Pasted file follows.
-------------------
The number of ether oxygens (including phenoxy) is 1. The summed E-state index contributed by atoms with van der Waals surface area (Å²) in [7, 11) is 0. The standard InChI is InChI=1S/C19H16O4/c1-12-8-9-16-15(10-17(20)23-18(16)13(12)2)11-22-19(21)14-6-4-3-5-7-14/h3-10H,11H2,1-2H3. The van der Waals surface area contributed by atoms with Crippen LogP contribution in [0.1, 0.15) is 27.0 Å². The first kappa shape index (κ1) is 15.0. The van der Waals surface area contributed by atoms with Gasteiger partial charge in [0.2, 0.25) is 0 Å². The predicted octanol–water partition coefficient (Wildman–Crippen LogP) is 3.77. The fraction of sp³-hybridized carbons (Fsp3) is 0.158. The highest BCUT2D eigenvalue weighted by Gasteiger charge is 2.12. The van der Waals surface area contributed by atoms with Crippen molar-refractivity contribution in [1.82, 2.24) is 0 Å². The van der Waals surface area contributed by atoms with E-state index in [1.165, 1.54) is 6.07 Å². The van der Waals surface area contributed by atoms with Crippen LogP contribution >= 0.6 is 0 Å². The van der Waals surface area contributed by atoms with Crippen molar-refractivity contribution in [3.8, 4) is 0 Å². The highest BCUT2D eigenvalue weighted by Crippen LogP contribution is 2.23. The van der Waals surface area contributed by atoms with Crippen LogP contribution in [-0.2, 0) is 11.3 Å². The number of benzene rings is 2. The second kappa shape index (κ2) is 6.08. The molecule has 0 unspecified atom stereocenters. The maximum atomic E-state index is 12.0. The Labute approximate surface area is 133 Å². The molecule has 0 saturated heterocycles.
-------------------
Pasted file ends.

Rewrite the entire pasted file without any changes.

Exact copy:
The number of ether oxygens (including phenoxy) is 1. The summed E-state index contributed by atoms with van der Waals surface area (Å²) in [7, 11) is 0. The standard InChI is InChI=1S/C19H16O4/c1-12-8-9-16-15(10-17(20)23-18(16)13(12)2)11-22-19(21)14-6-4-3-5-7-14/h3-10H,11H2,1-2H3. The van der Waals surface area contributed by atoms with Crippen LogP contribution in [0.1, 0.15) is 27.0 Å². The first kappa shape index (κ1) is 15.0. The van der Waals surface area contributed by atoms with Gasteiger partial charge in [0.2, 0.25) is 0 Å². The predicted octanol–water partition coefficient (Wildman–Crippen LogP) is 3.77. The fraction of sp³-hybridized carbons (Fsp3) is 0.158. The highest BCUT2D eigenvalue weighted by Gasteiger charge is 2.12. The van der Waals surface area contributed by atoms with Crippen molar-refractivity contribution in [1.82, 2.24) is 0 Å². The van der Waals surface area contributed by atoms with E-state index in [1.165, 1.54) is 6.07 Å². The van der Waals surface area contributed by atoms with Crippen LogP contribution >= 0.6 is 0 Å². The van der Waals surface area contributed by atoms with Crippen molar-refractivity contribution in [3.8, 4) is 0 Å². The highest BCUT2D eigenvalue weighted by Crippen LogP contribution is 2.23. The van der Waals surface area contributed by atoms with Crippen LogP contribution in [-0.2, 0) is 11.3 Å². The number of benzene rings is 2. The second kappa shape index (κ2) is 6.08. The molecule has 0 unspecified atom stereocenters. The maximum atomic E-state index is 12.0. The Labute approximate surface area is 133 Å². The molecule has 0 saturated heterocycles.